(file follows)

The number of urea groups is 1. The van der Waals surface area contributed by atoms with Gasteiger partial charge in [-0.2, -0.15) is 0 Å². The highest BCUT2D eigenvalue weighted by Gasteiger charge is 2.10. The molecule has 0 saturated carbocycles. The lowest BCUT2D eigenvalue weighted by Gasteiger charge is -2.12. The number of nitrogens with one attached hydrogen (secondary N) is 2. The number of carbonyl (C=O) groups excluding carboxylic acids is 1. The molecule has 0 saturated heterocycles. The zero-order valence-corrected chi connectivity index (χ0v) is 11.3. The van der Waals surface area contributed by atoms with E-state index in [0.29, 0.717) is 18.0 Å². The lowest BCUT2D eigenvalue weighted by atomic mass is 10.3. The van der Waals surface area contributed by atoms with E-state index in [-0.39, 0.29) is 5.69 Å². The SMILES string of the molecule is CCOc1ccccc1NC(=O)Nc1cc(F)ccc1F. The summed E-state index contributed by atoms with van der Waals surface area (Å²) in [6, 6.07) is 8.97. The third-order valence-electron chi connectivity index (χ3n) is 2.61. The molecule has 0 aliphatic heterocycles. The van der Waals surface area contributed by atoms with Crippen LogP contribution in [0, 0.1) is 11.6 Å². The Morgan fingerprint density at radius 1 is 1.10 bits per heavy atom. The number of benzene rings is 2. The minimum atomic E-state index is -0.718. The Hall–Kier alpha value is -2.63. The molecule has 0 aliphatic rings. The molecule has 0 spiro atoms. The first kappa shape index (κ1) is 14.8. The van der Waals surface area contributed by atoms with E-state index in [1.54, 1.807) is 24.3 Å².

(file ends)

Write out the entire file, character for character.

The number of urea groups is 1. The van der Waals surface area contributed by atoms with Gasteiger partial charge in [-0.2, -0.15) is 0 Å². The highest BCUT2D eigenvalue weighted by Gasteiger charge is 2.10. The molecule has 0 saturated carbocycles. The lowest BCUT2D eigenvalue weighted by Gasteiger charge is -2.12. The number of nitrogens with one attached hydrogen (secondary N) is 2. The number of carbonyl (C=O) groups excluding carboxylic acids is 1. The molecule has 0 saturated heterocycles. The zero-order valence-corrected chi connectivity index (χ0v) is 11.3. The van der Waals surface area contributed by atoms with E-state index in [0.29, 0.717) is 18.0 Å². The lowest BCUT2D eigenvalue weighted by atomic mass is 10.3. The van der Waals surface area contributed by atoms with E-state index in [-0.39, 0.29) is 5.69 Å². The SMILES string of the molecule is CCOc1ccccc1NC(=O)Nc1cc(F)ccc1F. The summed E-state index contributed by atoms with van der Waals surface area (Å²) in [6, 6.07) is 8.97. The third-order valence-electron chi connectivity index (χ3n) is 2.61. The molecule has 0 aliphatic heterocycles. The van der Waals surface area contributed by atoms with Crippen LogP contribution in [0, 0.1) is 11.6 Å². The Morgan fingerprint density at radius 1 is 1.10 bits per heavy atom. The number of benzene rings is 2. The minimum atomic E-state index is -0.718. The Hall–Kier alpha value is -2.63. The molecule has 0 aliphatic rings. The molecule has 0 spiro atoms. The first kappa shape index (κ1) is 14.8. The van der Waals surface area contributed by atoms with E-state index in [1.54, 1.807) is 24.3 Å².